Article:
Abstract: | The main goal of this talk will be to present new and existing bounds on multiplicative character sums as well as to provide the reader with an understanding of the various applications. In particular, we will discuss how upper bounds on these character sums provide lower bounds on the size of a subgroup of a finite field containing the image of an interval of consecutive integers under a polynomial function. |

3 March 2017 | |

Speaker: | Mike Pierce |

Title: | Functional programming in Mathematica: a crash course |

Abstract: | Do you ever program in Mathematica? Well, you might be doing it wrong. In this talk we'll start with the basics of low-level Mathematica programming, like expressions, the Head of an expression, and Set versus SetDelay. Then we'll cover List manipulation, how to program in a functional style using things like Map and MapThread. Then we'll cover some basics of pattern matching. |

24 February 2017 | |

Speaker: | Ethan Kowalenko |

Title: | Root systems by example |

Abstract: | Math is hard without examples, so I'm gonna pilot a ship from the abstract sky to a more concrete jungle. Historically, Weyl groups arise in Lie Theory, and have been studied extensively in conjunction with so-called "root systems," which can seem quite abstract if you never look at one. In this talk, we'll consider Weyl groups as a special case of finite reflection groups, and examine some properties of root systems through small examples. |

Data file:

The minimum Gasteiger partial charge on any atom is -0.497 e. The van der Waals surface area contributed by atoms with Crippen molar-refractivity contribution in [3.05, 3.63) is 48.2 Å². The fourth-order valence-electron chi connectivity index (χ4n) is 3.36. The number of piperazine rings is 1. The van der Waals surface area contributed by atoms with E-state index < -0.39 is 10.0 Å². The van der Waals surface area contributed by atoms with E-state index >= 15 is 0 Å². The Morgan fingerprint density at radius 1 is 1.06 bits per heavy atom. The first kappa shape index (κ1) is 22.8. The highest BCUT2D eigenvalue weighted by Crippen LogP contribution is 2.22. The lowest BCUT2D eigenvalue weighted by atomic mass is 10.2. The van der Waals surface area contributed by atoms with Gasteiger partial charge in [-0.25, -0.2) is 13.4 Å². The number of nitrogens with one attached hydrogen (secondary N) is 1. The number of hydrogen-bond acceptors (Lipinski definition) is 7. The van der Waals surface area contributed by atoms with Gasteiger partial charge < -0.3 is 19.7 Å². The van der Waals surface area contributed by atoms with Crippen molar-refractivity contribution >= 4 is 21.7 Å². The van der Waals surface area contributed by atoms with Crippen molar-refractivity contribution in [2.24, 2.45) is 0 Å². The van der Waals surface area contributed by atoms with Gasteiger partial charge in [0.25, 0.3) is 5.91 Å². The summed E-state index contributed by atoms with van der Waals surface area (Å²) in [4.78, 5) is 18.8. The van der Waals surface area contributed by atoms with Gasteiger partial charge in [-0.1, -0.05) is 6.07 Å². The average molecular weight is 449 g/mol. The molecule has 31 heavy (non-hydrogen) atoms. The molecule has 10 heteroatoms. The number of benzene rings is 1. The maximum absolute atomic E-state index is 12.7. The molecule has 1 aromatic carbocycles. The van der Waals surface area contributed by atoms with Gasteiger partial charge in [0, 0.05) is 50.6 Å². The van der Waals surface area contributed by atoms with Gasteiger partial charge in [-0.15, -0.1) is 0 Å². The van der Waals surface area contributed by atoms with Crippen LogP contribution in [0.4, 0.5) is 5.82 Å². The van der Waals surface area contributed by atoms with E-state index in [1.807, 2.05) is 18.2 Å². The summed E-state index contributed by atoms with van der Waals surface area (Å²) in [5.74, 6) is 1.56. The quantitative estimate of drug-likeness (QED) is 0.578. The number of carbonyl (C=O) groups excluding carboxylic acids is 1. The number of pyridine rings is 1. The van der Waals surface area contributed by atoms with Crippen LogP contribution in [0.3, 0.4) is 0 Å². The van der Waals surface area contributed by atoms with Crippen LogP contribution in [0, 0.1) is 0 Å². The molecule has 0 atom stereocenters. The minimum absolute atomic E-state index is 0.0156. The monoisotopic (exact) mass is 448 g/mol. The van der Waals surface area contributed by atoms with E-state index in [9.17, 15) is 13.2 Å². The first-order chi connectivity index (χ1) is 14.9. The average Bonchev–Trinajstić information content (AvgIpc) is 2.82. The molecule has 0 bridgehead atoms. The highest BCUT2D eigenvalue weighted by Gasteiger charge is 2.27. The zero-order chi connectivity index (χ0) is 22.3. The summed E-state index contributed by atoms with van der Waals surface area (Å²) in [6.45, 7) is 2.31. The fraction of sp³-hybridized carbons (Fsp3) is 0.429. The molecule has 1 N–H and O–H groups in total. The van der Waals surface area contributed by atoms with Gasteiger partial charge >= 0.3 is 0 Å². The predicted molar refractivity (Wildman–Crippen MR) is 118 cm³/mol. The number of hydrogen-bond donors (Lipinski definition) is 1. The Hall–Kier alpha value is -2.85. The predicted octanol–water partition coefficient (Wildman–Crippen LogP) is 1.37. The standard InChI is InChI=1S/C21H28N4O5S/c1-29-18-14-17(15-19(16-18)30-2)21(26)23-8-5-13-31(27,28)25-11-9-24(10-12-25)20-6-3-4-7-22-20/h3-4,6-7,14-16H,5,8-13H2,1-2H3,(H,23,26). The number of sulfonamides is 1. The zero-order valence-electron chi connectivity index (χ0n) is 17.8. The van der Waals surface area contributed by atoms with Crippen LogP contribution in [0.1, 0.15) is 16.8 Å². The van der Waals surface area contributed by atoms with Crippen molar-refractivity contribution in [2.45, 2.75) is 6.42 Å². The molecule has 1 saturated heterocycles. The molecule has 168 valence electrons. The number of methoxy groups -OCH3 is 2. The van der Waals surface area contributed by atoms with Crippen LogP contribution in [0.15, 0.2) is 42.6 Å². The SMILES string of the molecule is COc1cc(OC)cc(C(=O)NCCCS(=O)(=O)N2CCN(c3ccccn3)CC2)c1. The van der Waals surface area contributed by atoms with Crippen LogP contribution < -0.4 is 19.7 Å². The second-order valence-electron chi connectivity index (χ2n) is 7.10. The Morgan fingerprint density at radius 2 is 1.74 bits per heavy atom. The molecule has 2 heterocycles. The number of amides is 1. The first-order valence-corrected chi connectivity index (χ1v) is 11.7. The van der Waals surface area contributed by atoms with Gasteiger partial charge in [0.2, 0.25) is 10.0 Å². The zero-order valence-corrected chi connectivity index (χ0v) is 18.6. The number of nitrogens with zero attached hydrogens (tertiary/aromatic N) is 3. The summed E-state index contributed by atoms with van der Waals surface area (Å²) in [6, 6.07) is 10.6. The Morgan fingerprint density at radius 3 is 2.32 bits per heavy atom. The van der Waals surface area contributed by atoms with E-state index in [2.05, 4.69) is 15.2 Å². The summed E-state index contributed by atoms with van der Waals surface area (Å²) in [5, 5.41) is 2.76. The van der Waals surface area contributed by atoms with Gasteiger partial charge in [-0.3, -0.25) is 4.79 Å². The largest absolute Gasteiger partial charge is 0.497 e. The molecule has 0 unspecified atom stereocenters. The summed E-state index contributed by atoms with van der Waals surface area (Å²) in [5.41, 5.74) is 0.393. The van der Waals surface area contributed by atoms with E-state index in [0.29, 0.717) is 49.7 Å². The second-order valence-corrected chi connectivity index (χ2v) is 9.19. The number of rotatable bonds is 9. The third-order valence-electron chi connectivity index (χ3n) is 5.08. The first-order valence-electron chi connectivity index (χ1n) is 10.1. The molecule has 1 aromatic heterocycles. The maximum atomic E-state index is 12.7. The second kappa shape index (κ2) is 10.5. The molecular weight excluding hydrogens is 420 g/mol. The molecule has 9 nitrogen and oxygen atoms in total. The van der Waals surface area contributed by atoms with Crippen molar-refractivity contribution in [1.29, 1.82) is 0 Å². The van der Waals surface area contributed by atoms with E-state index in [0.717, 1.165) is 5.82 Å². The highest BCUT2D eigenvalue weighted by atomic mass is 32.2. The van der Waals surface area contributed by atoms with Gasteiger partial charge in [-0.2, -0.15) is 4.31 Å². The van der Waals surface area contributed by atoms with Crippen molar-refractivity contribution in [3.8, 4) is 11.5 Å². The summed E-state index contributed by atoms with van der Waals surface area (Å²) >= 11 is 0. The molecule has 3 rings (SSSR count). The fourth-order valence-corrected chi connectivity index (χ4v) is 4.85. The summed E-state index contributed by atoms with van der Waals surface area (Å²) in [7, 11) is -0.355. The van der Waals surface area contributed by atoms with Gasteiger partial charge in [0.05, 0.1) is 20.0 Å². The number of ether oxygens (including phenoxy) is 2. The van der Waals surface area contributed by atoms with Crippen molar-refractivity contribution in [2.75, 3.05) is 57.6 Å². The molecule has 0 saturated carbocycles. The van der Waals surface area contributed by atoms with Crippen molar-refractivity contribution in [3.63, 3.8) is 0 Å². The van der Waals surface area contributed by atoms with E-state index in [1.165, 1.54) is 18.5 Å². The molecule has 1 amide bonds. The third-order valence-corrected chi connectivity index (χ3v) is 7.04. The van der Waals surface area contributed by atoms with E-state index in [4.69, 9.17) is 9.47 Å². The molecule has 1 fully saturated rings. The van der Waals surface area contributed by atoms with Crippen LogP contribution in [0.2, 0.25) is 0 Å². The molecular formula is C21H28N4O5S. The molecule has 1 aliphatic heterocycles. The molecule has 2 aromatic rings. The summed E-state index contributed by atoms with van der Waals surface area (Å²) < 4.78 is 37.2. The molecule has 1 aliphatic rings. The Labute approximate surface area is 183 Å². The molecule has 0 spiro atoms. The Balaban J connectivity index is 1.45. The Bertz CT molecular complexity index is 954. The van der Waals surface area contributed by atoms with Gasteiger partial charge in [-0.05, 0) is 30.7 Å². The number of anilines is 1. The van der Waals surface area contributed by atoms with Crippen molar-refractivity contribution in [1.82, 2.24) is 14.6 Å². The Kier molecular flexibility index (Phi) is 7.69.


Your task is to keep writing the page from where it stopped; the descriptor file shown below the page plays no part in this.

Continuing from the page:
17 February 2017 | |

Speaker: | Edward Voskanian |

Title: | An introduction to mathematical quasicrystals |

Abstract: | The discovery of physical quasicrystals in 1982 led to a surge of new mathematics with which to model the new geometry involved. This talk will be a partial survey of a two part paper titled "Geometric Models for Quasicrystals" by Jeffery C. Lagarias, and our focus will be the first part titled "Delone Sets of Finite Type". A Delone set is a subset of n dimensional space whose points are, in some sense, evenly spread out. Because the property of being a Delone set of finite type is determined by "local rules", these sets form a natural class for modeling the long-range order of the atomic structure of physical quasicrystals. |

10 February 2017 | |

Speaker: | Jesse Cohen |

Title: | Symbols and ellipticity |

Abstract: | Explicitly solving partial differential equations is difficult in general but, with a small shift in perspective, it is possible to make strong conclusions about existence and regularity of solutions by considering the equations themselves. We will discuss this shift via symbols of linear differential operators of a very general class, with examples and computations, the property of ellipticity, and provide a hint toward the theory of pseudodifferential operators. |